Framing Soccer for the Network Era: ABC and the Challenge to Nationally Broadcast the North American Soccer League, 1979-1981

Curator's Note

In 1979, the North American Soccer League (NASL), the nation’s first significant professional organization, secured its only national broadcasting contract with ABC. A two-year agreement worth 1.5 million dollars, the deal called for nine telecasts of regular season games.[1] A Business Week article tracing profit margins for all major televised professional sports associations forecasted that the “new kid on the block,” soccer, had the highest potential for success behind the National Football League.[2] This promise, however, was never realized, as soccer earned a paltry 2.6 average ratings share, which paled in comparison to Monday Night Football’s then average of 20 shares. Network officials decided to dump future coverage of the “sport of the 1980s” until the following decade.

ABC coverage of the games was not perfect, as confessed in this clip by play-by-play announcer Jim McKay. Critical examination of past broadcasts reveals that the network struggled to integrate the league into its sports programming model and overcome the market realities of network-era broadcasting. ABC’s primary goal was to “break down the barrier of it [soccer] as a foreign game,” but for a variety of reasons, including its failure to promote and “Americanize” many of the league’s foreign players and its inability to adapt production conventions akin to American football to soccer, the network failed to achieve this goal.

One area which challenged the network was its negotiation of commercials. Played in a near uninterrupted stream of action with no timeouts or clock stoppages, soccer was antithetical to the broadcasting rhythm associated with the American televisual experience fragmented through the airing of advertisements.  In the 1960s, several NASL players and referees admitted they were ordered to feign injuries and call phantom fouls in order to create stoppages of play for commercial breaks for local broadcasts. Advertisers insisted ABC build in advertising spots, as past efforts by local broadcasters to supply picture-in-picture display or sponsorship of the game’s halves in their entirety were frowned upon. On May 12 1979, as the centerpiece clip shows, the inevitable occurred during the network’s first broadcast between the New York Cosmos and Tampa Bay Rowdies, as the game’s deciding goal was interrupted by a commercial break. Such disruptions to live play were accompanied by the unconventional use of in-game interviews with players and coaches, a product of the network’s “telesport” production techniques, which favored narrative design and the promotion of the game as a “show” over that of an “event.” These textual practices disrupted the game’s liveness and sense of immediacy, aesthetic elements vital to sports programming.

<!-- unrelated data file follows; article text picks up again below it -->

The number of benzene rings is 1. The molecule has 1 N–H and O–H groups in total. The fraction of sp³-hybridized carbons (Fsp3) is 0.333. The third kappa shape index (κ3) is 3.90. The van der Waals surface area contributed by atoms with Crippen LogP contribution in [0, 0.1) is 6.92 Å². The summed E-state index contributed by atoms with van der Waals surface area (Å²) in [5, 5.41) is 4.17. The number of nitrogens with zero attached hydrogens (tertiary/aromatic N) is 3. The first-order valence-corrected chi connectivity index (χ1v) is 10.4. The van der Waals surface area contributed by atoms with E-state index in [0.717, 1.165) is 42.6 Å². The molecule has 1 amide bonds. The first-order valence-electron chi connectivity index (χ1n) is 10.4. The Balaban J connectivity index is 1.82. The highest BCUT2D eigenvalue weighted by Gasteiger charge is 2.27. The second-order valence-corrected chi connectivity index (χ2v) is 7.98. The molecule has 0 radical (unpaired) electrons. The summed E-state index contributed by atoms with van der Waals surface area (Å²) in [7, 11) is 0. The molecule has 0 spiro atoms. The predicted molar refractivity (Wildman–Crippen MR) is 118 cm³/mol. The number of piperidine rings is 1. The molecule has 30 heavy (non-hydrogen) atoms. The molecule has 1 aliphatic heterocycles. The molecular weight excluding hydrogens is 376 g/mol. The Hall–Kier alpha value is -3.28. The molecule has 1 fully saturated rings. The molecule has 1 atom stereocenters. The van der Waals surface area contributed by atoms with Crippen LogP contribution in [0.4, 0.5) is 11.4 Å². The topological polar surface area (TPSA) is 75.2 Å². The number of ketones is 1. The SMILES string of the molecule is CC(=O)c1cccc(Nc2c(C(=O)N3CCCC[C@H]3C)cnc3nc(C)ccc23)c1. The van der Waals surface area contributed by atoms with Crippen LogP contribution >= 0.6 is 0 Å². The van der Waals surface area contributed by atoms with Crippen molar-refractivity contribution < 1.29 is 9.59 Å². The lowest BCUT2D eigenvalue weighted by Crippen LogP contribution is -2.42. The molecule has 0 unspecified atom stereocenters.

ABC’s struggle to attract viewership for NASL games prompts us to revisit and question the often rosy relationship painted between sports and television during the 1970s. Moreover, it makes one wonder to what degree television practices may have stunted the growth of soccer as a mainstream spectator sport in America.

[1] Although there were some professional leagues in the late 19th and early 20th centuries, the NASL was the first widely recognized professional soccer league in America. Founded in 1968, the league folded in 1984.

[2] “Monopoly Pays Off in the Business of Sports,” Business Week, 13 October 1980, pg. 146.

Comments

Michael D Dwyer's picture

Television in sports

Thanks for the post! 

This practice continued in American soccer broadcasts all the way up to the 1990 World Cup, broadcast by TNT. I remember missing a goal due to a commercial break. Even in the early years of MLS broadcasts on ESPN they would split the screen to run ads (with full sound!)

I think it’s absolutely clear that television practices have changed the sports landscape in the US—football and baseball, clearly, are sports that are shaped by their television stoppages.

Oddly enough, it is the extreme progression of these television intrusions on the sporting event that now makes soccer seem refreshing to US audiences — witness ESPN’s Bill Simmons discussion of the reliable 2 hour timeframe of pro soccer, the lack of dopey sponsored segments ("The Web MD injury report!" ) etc etc.

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